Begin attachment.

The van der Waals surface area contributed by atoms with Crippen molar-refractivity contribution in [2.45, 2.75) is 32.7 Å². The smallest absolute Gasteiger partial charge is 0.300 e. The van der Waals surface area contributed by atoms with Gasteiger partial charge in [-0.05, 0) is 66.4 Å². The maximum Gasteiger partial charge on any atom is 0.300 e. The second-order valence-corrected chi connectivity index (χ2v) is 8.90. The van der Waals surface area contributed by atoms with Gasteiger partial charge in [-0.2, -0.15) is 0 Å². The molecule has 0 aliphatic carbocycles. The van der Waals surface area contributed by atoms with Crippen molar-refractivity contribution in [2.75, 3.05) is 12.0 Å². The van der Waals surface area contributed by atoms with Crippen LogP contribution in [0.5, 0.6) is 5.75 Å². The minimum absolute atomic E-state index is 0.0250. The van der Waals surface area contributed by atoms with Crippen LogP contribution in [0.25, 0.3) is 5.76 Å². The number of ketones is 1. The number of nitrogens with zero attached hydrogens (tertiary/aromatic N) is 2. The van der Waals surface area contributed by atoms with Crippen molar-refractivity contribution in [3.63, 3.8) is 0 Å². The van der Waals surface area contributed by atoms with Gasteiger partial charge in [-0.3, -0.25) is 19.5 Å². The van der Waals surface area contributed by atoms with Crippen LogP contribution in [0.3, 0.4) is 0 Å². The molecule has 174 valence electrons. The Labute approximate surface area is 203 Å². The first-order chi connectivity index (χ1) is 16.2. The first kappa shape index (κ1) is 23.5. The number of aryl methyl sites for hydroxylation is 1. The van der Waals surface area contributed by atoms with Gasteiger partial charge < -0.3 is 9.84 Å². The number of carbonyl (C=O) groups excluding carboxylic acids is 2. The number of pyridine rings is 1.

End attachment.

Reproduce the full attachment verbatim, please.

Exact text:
The van der Waals surface area contributed by atoms with Crippen molar-refractivity contribution in [2.45, 2.75) is 32.7 Å². The smallest absolute Gasteiger partial charge is 0.300 e. The van der Waals surface area contributed by atoms with Gasteiger partial charge in [-0.05, 0) is 66.4 Å². The maximum Gasteiger partial charge on any atom is 0.300 e. The second-order valence-corrected chi connectivity index (χ2v) is 8.90. The van der Waals surface area contributed by atoms with Gasteiger partial charge in [-0.2, -0.15) is 0 Å². The molecule has 0 aliphatic carbocycles. The van der Waals surface area contributed by atoms with Crippen molar-refractivity contribution in [2.75, 3.05) is 12.0 Å². The van der Waals surface area contributed by atoms with Crippen LogP contribution in [0.5, 0.6) is 5.75 Å². The minimum absolute atomic E-state index is 0.0250. The van der Waals surface area contributed by atoms with Crippen LogP contribution in [0.25, 0.3) is 5.76 Å². The number of ketones is 1. The number of nitrogens with zero attached hydrogens (tertiary/aromatic N) is 2. The van der Waals surface area contributed by atoms with Crippen molar-refractivity contribution in [3.63, 3.8) is 0 Å². The van der Waals surface area contributed by atoms with Gasteiger partial charge in [-0.3, -0.25) is 19.5 Å². The van der Waals surface area contributed by atoms with Crippen LogP contribution in [0.3, 0.4) is 0 Å². The molecule has 174 valence electrons. The Labute approximate surface area is 203 Å². The first-order chi connectivity index (χ1) is 16.2. The first kappa shape index (κ1) is 23.5. The number of aryl methyl sites for hydroxylation is 1. The van der Waals surface area contributed by atoms with Gasteiger partial charge < -0.3 is 9.84 Å². The number of carbonyl (C=O) groups excluding carboxylic acids is 2. The number of pyridine rings is 1.